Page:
What the future looks like in the state of Arkansas in regards to COVID-19 varies widely depending on how the states schools handle reopening this fall, and whether or not Arkansans comply with the mask mandate recently put into place by the governor, according to new modeling released Tuesday.
Mark Williams, Dean of the Fay W. Boozman College of Public Health at UAMS, presented the school’s new projections in a video posted to YouTube this week (embedded above).
In short term projections prepared by the college’s faculty and scientists, UAMS is projecting 58,000 cumulative cases of COVID-19 and more than 700 deaths by Monday, Aug. 24, and that number could rise to around 100,000 cumulative cases by Sept. 30 according to the latest projections.
The same model projects 1,116 deaths by the end of September, nearly doubling the 619 deaths the state announced earlier today (Tuesday, Aug. 18).
Also as part of the new models relased today, UAMS officials looked at three scenarios for mask usage in the state. Officials looked at three scenarios, simulating no increase in compliance in face coverings in the state, moderate increase in compliance in face coverings, and maximum increase in face coverings in the coming months through Oct. 6. Williams noted the wide range of outcomes the model predicts depending on compliance with using face coverings.
“The simulation suggests the daily new infections on Oct 6. could be reduced by half if there is widespread compliance with the face mask order,” he said.
The same technique was used to simulate different scenarios for opening schools, with the model examining opening with only in person classes, opening with a hybrid in person/virtual schedule, and opening with only virtual instruction.
“The simulation suggests new daily cases could be reduced by 2/3 if schools were to open with online classes only,” he said.
The longterm model, after applying underlying assumptions to reflect current conditions in the state, was also released. The previous long term model, Williams said, relied on rates based on estimates of the epidemic in China. The new model reflects current infectivity rate and information from the State of Arkansas, and incorporates the recent face mask order and the impact in school opening, he said. That updated model predicts a peak of infections happening around mid-December, with around 90,550 active infections at that time. On that same date, the model predicts 2,260 Arkansans will be hospitalized.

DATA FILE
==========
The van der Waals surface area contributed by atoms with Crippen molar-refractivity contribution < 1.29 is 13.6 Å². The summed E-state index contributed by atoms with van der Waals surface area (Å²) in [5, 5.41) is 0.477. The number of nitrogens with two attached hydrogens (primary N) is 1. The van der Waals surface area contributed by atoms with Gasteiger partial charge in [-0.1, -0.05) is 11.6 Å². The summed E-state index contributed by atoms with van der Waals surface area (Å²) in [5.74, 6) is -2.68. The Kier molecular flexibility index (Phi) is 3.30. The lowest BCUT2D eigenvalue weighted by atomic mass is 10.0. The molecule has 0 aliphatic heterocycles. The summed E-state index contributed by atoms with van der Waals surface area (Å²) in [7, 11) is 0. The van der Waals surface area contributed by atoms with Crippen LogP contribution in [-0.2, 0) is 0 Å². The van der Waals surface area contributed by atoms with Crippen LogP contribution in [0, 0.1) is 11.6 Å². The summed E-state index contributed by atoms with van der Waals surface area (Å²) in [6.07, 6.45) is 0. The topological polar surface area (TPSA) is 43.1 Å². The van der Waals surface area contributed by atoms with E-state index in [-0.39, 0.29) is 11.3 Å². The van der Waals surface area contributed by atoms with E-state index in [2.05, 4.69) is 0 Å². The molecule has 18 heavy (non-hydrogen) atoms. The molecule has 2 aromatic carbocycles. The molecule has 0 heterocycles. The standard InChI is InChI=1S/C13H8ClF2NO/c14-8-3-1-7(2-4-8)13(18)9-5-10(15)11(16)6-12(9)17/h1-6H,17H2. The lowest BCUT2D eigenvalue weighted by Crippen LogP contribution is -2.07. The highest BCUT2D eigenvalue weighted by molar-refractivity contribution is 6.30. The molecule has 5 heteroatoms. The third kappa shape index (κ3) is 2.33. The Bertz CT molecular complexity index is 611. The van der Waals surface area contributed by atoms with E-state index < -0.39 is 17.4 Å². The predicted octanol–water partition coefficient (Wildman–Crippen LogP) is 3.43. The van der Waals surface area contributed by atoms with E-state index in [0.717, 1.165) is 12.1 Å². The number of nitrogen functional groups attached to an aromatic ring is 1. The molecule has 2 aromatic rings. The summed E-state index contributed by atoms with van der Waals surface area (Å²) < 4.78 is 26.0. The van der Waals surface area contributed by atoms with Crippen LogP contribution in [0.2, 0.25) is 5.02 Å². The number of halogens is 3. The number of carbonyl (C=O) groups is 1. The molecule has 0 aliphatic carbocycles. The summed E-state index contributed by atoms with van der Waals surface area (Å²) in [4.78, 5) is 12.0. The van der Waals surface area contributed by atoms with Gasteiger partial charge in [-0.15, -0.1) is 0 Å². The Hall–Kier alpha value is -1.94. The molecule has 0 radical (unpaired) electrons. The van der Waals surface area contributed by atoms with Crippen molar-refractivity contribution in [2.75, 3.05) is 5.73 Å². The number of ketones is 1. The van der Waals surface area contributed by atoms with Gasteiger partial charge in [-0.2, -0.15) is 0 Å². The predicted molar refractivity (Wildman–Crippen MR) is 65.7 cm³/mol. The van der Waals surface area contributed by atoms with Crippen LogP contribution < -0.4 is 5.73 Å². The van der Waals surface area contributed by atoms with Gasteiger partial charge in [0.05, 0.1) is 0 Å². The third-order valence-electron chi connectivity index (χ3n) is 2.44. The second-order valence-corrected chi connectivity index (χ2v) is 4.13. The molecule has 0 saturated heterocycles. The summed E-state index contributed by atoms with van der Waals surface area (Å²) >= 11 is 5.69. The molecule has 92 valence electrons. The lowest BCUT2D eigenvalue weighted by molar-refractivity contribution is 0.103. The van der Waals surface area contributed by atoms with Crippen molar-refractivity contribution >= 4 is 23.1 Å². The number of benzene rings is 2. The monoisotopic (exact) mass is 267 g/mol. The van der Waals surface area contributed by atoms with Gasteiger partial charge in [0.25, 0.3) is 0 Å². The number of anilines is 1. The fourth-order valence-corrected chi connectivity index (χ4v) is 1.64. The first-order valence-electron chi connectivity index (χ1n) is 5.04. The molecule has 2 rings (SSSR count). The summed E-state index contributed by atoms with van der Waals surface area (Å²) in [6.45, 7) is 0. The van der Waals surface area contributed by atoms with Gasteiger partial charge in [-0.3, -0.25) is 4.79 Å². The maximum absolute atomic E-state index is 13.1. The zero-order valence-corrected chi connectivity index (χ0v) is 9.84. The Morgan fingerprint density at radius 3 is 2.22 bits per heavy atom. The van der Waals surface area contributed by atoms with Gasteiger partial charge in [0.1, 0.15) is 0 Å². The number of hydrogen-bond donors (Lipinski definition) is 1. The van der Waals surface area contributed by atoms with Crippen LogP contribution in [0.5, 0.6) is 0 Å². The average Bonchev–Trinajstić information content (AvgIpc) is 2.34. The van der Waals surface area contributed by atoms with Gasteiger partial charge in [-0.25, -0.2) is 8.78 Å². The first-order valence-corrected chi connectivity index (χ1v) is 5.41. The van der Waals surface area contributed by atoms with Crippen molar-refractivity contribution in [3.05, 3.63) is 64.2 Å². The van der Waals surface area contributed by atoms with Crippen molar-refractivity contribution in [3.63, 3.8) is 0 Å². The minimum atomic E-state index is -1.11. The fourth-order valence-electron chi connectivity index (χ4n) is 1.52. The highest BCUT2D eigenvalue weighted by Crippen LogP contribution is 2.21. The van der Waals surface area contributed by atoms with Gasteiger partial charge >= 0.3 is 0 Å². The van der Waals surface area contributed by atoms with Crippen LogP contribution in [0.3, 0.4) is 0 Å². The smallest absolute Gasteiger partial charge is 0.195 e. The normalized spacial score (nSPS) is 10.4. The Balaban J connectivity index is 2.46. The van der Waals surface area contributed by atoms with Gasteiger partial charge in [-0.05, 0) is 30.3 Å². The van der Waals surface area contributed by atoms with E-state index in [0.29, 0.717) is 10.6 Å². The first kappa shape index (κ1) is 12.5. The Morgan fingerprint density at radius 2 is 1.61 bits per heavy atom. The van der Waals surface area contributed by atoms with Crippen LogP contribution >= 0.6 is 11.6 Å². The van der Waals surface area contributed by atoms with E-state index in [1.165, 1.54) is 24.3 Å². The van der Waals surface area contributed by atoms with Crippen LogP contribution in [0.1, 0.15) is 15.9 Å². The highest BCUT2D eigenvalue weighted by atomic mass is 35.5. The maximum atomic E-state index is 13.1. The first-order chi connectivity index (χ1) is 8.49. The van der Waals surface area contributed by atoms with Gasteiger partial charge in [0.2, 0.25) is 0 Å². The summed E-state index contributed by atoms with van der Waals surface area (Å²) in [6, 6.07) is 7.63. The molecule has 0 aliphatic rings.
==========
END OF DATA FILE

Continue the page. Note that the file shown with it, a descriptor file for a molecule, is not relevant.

The relative change in county cases in the last two weeks show the virus beginning to spread most rapidly in some of the state’s rural counties, with Logan, Poinsett, and Fulton Counties showing a relative increase of over 200% in the last two weeks. All counties in the state, he said, have shown increasing caseloads in the last two weeks, with 38 of 75 Arkansas counties showing infection rates of more than 100 cases per 10,000 (or 1 person in 100).
The state’s infectivity rate is also higher than the national average, Williams said, with a peak of 14% coming on Aug. 6. The rate has since come down a bit to around 13%.
“This date suggests the virus is still spreading throughout the state,” he said.
UAMS also included information about hospitalizations in the state by age group since March 1.
Hospitalizations are increasing for every age group in the state, with adults 35-59 leading all other age groups. This group, Williams said, is forecast to have more than 1,500 hospitalizations by Aug. 24.
The age groups with the lowest number of hospitalizations are young adults aged 20-34, and children under the age of 19. Given the increased number of infections among these groups recently, however, UAMS officials are predicting hospitalizations among them will also increase in the next few weeks.
Communities of color continue to be disproportionally effected by COVID-19, both in terms of infections and in hospitalizations.
According to the data, African-Americans in Arkansas are about three times more likely to be hospitalized or to require intensive care than are white Arkansans. Hispanics Arkansans are more than three times as likely to be hospitalized than white Arkansans.
“As I’ve said before, and as the simulation suggests, forecases and projections are not set in stone. The future is what we make it,” Williams said. “The infectivity rate in Arkansas is too high, and for things to return to a more normal state, the infectivity rate must be decrased to less than 5%.
“The time is now for all of us to do our part. If you are tired of the precautions to mitigate viral spread, good. It probably means you are doing you are doing your part. It is not easy to be vigilant, but vigilance is necessary to protect our families, our community, and our state.”